The second half of the 2000s (is it too early to say that?) saw the rapid rise of online video (read a good summary here), and we’ve been actively experimenting here at MoMA. What started over three years ago as a small trial with myself, Zoe Jackson from the Marketing Department, a laptop, and a cheap miniDV camera has turned into a larger production—with a team drawn from MoMA’s Education, Marketing, Graphic Design, and Digital Media departments collaborating (in addition to all of our other day-to-day responsibilities). One of the most common types of videos we’ve produced are time-lapse videos of exhibition installations. Our first (shown above) was of Richard Serra’s sculptures being installed in the Sculpture Garden.
From a technical standpoint, the setup is pretty simple: an old PC laptop, an inexpensive piece of software to control a Canon still camera, a tripod, and a few power cords. It’s very easy to set up, move, or leave running overnight or over multiple days. The individual still images are then run through a QuickTime script or imported into Final Cut and compiled to create a kind of stop-motion film.
So why time-lapse? First, I’m a geek for the time-based painting work of the Barnstormers collective (read and see more about them as well as time-lapse master BLU on the Juxtapoz blog), so I had already been playing around with some time-lapse software in a feeble attempt to ape both their work and the work of William Kentridge. Here’s the Barnstormers’ second video:
Second, I noticed that the installations here at MoMA are unbelievably complex, and people are always excited to get to see what happens “behind the curtain.” We also suffer from some of the issues well described in the Art21 blog by director of production Nick Ravich in regards to capturing large works and translating massive installation projects onto the “small screen.” One example is last year’s Home Delivery exhibition, which involved an exhibition in the galleries as well as sample houses from around the world assembled in an empty lot next to the Museum. We worked with filmmaker Joey Forsythe, who was able to partner with Panasonic to use some of their wireless webcams to document the building fabrications in Europe, as well as the installation at MoMA. The webcams can be connected and controlled over a network, so (in theory) once’s they’re installed you can do all the work from your desk and pan/zoom from your desktop!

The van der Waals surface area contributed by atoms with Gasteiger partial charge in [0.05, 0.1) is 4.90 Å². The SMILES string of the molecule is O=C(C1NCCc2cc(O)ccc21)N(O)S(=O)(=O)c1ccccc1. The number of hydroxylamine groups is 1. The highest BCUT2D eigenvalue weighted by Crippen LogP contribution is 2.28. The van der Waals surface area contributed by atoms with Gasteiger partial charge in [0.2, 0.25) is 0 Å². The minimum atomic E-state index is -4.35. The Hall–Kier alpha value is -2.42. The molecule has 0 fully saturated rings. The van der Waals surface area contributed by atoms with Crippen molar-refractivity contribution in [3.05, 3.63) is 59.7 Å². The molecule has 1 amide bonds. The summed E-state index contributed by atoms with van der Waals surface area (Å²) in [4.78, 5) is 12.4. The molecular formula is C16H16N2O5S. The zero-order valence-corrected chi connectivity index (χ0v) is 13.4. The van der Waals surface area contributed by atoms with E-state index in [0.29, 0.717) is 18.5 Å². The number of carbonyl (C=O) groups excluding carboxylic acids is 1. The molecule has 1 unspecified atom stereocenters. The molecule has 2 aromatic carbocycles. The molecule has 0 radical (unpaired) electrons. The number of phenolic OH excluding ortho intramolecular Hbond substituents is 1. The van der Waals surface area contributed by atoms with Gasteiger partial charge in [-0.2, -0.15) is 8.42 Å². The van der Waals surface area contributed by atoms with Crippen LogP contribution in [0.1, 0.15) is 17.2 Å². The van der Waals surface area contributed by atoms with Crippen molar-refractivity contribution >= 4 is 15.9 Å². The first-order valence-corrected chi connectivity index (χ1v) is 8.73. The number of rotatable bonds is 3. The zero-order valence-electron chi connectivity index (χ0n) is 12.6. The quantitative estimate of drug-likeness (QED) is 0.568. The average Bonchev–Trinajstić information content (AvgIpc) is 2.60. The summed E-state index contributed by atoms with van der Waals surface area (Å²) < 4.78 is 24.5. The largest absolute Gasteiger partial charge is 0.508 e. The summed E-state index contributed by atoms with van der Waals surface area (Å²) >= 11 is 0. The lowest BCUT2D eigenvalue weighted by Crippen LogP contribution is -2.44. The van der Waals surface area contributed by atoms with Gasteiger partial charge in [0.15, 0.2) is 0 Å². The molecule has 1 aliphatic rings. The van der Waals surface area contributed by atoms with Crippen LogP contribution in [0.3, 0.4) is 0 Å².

We’ve continued to do time-lapse videos with both of these systems, and it’s always a fun process to watch things unfold. Here’s a video from the installation of Projects 90: Song Dong that used both systems:
Of course, things can get to be too complex or too tired, so we’re always looking for new ways to share behind-the-scenes views with visitors. One of my favorite time-lapse videos is a test that a visitor to the Museum did:
Do you want to see more videos like this in 2010? What are some of the other things you’d like to see us documenting at